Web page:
Genesis 38 is one of the saddest portions of Scripture. This is because it deals with one of the sorriest men in Scripture – Judah.
Judah is one whose life is characterized by sin and self-righteousness. He is both corrupt and convinced that he is not that wicked. Consider his list of known transgressions:
- He hates Joseph because of God’s vision and preference.
- He conspires with his brothers to murder Joseph.
- He presents the idea of selling his brother into slavery.
- He partners with his brothers in lying to their father.
- He grows weary of the church and moves away from the covenant community.
- He becomes close friends with Yahweh despisers.
- He follows the leadership of Uncle Esau and marries a Hittite woman.
- He encourages his children to marry foreign idolatrous women; he acquires such wives for them.
- He parents children who are so wicked that God targets them for personal destruction. (i.e. Sodom & Gommorah)
- He makes and breaks promises to help his daughter-in-law secure a husband.
- He is known as a man who would fall prey to a road-side prostitute; he does so.
He is one born in the covenant community. He is one acquainted with the God of Abraham, Isaac and Jacob. Yet, he is one with despicable character, and his greatest transgression is not yet listed.
- He encourages the burning of Tamar due to her sexual indiscretions, when he is the one who impregnated this woman.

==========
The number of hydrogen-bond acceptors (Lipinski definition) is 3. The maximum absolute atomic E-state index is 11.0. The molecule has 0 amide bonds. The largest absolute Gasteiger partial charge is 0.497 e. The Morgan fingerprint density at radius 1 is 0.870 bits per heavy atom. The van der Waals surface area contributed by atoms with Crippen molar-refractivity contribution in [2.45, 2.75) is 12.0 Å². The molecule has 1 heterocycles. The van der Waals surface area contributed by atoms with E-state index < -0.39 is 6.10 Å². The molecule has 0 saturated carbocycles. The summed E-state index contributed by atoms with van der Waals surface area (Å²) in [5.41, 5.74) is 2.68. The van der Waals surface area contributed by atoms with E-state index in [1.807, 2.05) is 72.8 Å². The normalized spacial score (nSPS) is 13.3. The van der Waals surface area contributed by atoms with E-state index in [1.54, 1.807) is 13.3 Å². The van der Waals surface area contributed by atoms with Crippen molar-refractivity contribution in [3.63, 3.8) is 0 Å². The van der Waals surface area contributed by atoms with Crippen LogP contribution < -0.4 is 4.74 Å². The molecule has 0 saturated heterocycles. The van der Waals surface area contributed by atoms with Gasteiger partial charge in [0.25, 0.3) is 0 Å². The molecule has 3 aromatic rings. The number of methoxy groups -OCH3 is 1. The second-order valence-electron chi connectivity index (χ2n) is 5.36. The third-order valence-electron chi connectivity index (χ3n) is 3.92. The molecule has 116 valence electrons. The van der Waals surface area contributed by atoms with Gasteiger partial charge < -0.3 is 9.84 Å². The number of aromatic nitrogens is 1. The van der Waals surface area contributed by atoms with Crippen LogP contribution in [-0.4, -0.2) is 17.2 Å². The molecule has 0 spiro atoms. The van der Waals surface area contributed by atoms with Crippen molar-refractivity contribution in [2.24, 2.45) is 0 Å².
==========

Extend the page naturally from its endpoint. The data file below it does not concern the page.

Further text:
However, this is not the end of Judah’s story. Like Abraham, Isaac and Jacob, Judah repented. He confessed his sin, protected Tamar, and is later found ready to give his life as a substitute in order to save his family. He makes progress from a philandering, self-righteous hypocrite to a repentant patriarch in the church. Ultimately, it will be through his line that the True Human Substitute – Jesus Christ – comes forth.
Friends, let us not be disenchanted with the church. There have always been sordid individuals hiding within the pews. Such will be the case until the final gleaning takes place by Christ.
Let us not leave the church, for the consequences of such a decision will be horrific for us and our children. With our family, we need to be found regularly in the midst of our Christian brothers. Great benefit is found for the family who worship, wash, dine, learn, pray, and sing together. Come back before further damage is done.
Let us be careful in our judgment and discipline. This is true for leaders in the home, church and academic institution. There are few things worse than a pharisaical hypocrite. When we confront, may it be in humility, love and grace. May we be slow to cast the first stone. In order to be a righteous disciplinarian, we must first take care of the sin that remains within. When we do so, it will make us much less likely to strike the first match.